Indeed there's unlikely to be a let-up in the cold spell until next weekend according to the national meteorological (try saying that after a few bevvies) office Météo France.
Prime time TV news and radio programmes are typically dedicating plenty of air time to - among other aspects - the freezing temperatures, burst pipes, electricity consumption, the danger of blackouts, and the plight of the homeless.
Cue the junior minister for health, Nora Berra, whose job, you would imagine, is one that would require her being particularly sensitive to the needs of the more vulnerable - especially during weather extremes.
And such was the case at the weekend when the 49-year-old helpfully wrote on her blog her recommendations as to how those most at risk - the homeless, infants, the elderly, or people with chronic cardiovascular or respiratory problems - could cope with the cold spell.
A few lines later came her words of wisdom beginning with, "In the case of an extreme drop in temperature, I recommend to those most vulnerable to stay indoors."
(enlarged screenshot of blog from Nouvel Observateur)
Yep. She was apparently telling the homeless that they shouldn't venture outside.
As the website of the weekly news magazine Nouvel Observateur pointed out, the Net was soon abuzz with reactions to Berra's blunder, with Twitter users poking fun at the minister by recommending that, "the homeless also eat five fruit and vegetables each day for a healthy diet" or suggesting they "wear fur coats rather than jogging suits because they would keep them warmer."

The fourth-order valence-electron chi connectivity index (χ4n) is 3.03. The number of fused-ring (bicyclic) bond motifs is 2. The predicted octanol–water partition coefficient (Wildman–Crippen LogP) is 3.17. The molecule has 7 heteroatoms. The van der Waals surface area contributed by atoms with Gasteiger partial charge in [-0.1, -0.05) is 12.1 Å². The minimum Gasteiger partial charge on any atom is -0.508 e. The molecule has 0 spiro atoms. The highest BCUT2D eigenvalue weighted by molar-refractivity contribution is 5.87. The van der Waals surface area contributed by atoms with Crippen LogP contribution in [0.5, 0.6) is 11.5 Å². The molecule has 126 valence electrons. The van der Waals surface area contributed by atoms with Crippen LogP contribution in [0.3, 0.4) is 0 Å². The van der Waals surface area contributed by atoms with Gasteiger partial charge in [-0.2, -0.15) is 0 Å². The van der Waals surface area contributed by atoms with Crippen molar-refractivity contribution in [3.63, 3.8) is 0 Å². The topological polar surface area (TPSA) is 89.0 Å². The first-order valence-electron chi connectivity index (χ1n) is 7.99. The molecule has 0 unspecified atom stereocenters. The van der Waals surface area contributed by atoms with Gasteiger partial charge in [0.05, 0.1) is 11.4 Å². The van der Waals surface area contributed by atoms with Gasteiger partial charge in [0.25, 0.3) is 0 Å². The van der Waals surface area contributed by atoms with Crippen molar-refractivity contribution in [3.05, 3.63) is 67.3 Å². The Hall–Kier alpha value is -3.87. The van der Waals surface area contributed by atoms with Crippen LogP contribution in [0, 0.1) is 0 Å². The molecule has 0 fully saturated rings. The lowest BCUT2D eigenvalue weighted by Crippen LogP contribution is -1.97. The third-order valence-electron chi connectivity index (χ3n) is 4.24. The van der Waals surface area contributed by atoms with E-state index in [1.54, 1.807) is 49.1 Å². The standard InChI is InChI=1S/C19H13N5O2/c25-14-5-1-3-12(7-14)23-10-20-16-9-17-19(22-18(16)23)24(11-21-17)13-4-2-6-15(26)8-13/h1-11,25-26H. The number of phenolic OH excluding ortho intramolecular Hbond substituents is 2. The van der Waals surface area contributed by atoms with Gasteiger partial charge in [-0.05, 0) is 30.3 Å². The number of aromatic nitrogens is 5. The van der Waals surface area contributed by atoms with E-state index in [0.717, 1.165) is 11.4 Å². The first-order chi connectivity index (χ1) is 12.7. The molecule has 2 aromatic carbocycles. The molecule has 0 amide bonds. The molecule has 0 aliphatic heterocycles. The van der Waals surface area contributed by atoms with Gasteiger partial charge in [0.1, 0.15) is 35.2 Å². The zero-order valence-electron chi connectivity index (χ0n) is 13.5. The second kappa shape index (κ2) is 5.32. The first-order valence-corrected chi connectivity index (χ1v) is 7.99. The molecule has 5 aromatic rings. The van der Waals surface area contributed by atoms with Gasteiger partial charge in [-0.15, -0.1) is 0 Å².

Berra responded by amending her blog and, as the national daily Le Monde wrote, dropping the homeless from her original list of the "most vulnerable" and giving them a whole sentence at the end of her entry with a reminder that, "if you see a homeless person on the street who seems to need help because of the cold, call 115 (an emergency service for the homeless) to report it without delay."
Seemingly unwilling to admit that she had made any sort of mistake, she also answered her critics by saying that it had been an "error of interpretation" and writing a shorter blog entry (Tweeted) pointing out that, "there are some subject which do not lend themselves to irony."
Well, there's nothing like an apology...and that's...